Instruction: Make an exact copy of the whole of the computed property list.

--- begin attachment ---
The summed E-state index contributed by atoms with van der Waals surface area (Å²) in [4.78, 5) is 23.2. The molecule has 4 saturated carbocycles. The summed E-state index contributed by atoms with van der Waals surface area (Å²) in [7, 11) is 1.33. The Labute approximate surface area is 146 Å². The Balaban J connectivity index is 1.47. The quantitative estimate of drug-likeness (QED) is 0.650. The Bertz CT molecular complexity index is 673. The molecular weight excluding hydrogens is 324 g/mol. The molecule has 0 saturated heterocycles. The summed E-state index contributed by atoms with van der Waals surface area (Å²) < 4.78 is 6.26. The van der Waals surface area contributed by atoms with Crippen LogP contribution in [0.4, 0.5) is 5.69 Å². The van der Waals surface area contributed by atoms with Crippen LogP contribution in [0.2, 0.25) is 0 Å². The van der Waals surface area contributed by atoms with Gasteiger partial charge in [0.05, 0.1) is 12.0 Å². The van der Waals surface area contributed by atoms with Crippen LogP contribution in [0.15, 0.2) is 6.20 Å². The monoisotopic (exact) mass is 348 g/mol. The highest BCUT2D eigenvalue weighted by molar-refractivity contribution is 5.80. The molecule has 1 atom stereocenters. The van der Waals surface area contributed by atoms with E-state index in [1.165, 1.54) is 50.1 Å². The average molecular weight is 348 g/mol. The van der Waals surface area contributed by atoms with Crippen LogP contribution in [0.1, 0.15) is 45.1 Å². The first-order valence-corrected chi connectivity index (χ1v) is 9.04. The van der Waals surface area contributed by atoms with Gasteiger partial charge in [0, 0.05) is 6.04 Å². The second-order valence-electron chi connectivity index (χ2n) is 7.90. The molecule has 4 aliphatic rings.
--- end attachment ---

The summed E-state index contributed by atoms with van der Waals surface area (Å²) in [4.78, 5) is 23.2. The molecule has 4 saturated carbocycles. The summed E-state index contributed by atoms with van der Waals surface area (Å²) in [7, 11) is 1.33. The Labute approximate surface area is 146 Å². The Balaban J connectivity index is 1.47. The quantitative estimate of drug-likeness (QED) is 0.650. The Bertz CT molecular complexity index is 673. The molecular weight excluding hydrogens is 324 g/mol. The molecule has 0 saturated heterocycles. The summed E-state index contributed by atoms with van der Waals surface area (Å²) < 4.78 is 6.26. The van der Waals surface area contributed by atoms with Crippen LogP contribution in [0.4, 0.5) is 5.69 Å². The van der Waals surface area contributed by atoms with Crippen LogP contribution in [0.2, 0.25) is 0 Å². The van der Waals surface area contributed by atoms with Gasteiger partial charge in [0.05, 0.1) is 12.0 Å². The van der Waals surface area contributed by atoms with Crippen LogP contribution in [0.15, 0.2) is 6.20 Å². The monoisotopic (exact) mass is 348 g/mol. The highest BCUT2D eigenvalue weighted by molar-refractivity contribution is 5.80. The molecule has 1 atom stereocenters. The van der Waals surface area contributed by atoms with E-state index in [1.165, 1.54) is 50.1 Å². The average molecular weight is 348 g/mol. The van der Waals surface area contributed by atoms with Crippen LogP contribution in [0.1, 0.15) is 45.1 Å². The first-order valence-corrected chi connectivity index (χ1v) is 9.04. The van der Waals surface area contributed by atoms with Gasteiger partial charge in [0, 0.05) is 6.04 Å². The second-order valence-electron chi connectivity index (χ2n) is 7.90. The molecule has 4 aliphatic rings.